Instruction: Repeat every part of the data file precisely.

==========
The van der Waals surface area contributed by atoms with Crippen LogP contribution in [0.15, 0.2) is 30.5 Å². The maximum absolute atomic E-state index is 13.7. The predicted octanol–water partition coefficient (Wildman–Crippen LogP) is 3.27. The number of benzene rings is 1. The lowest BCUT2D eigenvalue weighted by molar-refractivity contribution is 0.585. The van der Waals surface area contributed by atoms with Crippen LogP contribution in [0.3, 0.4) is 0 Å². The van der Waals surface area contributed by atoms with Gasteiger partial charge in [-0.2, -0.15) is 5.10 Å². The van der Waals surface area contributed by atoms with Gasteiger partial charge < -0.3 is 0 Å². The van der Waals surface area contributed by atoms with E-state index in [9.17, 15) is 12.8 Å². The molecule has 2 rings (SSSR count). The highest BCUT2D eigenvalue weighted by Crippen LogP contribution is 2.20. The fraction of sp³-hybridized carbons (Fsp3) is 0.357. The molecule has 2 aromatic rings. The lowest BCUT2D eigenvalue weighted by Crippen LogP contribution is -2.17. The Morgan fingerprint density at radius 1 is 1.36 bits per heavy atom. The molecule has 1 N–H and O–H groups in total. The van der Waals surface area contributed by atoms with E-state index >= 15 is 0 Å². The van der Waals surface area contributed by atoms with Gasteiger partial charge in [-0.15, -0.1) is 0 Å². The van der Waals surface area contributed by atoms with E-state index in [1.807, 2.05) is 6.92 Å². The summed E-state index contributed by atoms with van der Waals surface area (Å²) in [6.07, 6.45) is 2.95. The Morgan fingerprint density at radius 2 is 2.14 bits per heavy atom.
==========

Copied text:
The van der Waals surface area contributed by atoms with Crippen LogP contribution in [0.15, 0.2) is 30.5 Å². The maximum absolute atomic E-state index is 13.7. The predicted octanol–water partition coefficient (Wildman–Crippen LogP) is 3.27. The number of benzene rings is 1. The lowest BCUT2D eigenvalue weighted by molar-refractivity contribution is 0.585. The van der Waals surface area contributed by atoms with Crippen LogP contribution in [0.3, 0.4) is 0 Å². The van der Waals surface area contributed by atoms with Gasteiger partial charge in [-0.2, -0.15) is 5.10 Å². The van der Waals surface area contributed by atoms with Gasteiger partial charge < -0.3 is 0 Å². The van der Waals surface area contributed by atoms with E-state index in [9.17, 15) is 12.8 Å². The molecule has 2 rings (SSSR count). The highest BCUT2D eigenvalue weighted by Crippen LogP contribution is 2.20. The fraction of sp³-hybridized carbons (Fsp3) is 0.357. The molecule has 2 aromatic rings. The lowest BCUT2D eigenvalue weighted by Crippen LogP contribution is -2.17. The Morgan fingerprint density at radius 1 is 1.36 bits per heavy atom. The molecule has 1 N–H and O–H groups in total. The van der Waals surface area contributed by atoms with E-state index >= 15 is 0 Å². The van der Waals surface area contributed by atoms with Gasteiger partial charge in [-0.15, -0.1) is 0 Å². The van der Waals surface area contributed by atoms with E-state index in [1.807, 2.05) is 6.92 Å². The summed E-state index contributed by atoms with van der Waals surface area (Å²) in [6.07, 6.45) is 2.95. The Morgan fingerprint density at radius 2 is 2.14 bits per heavy atom.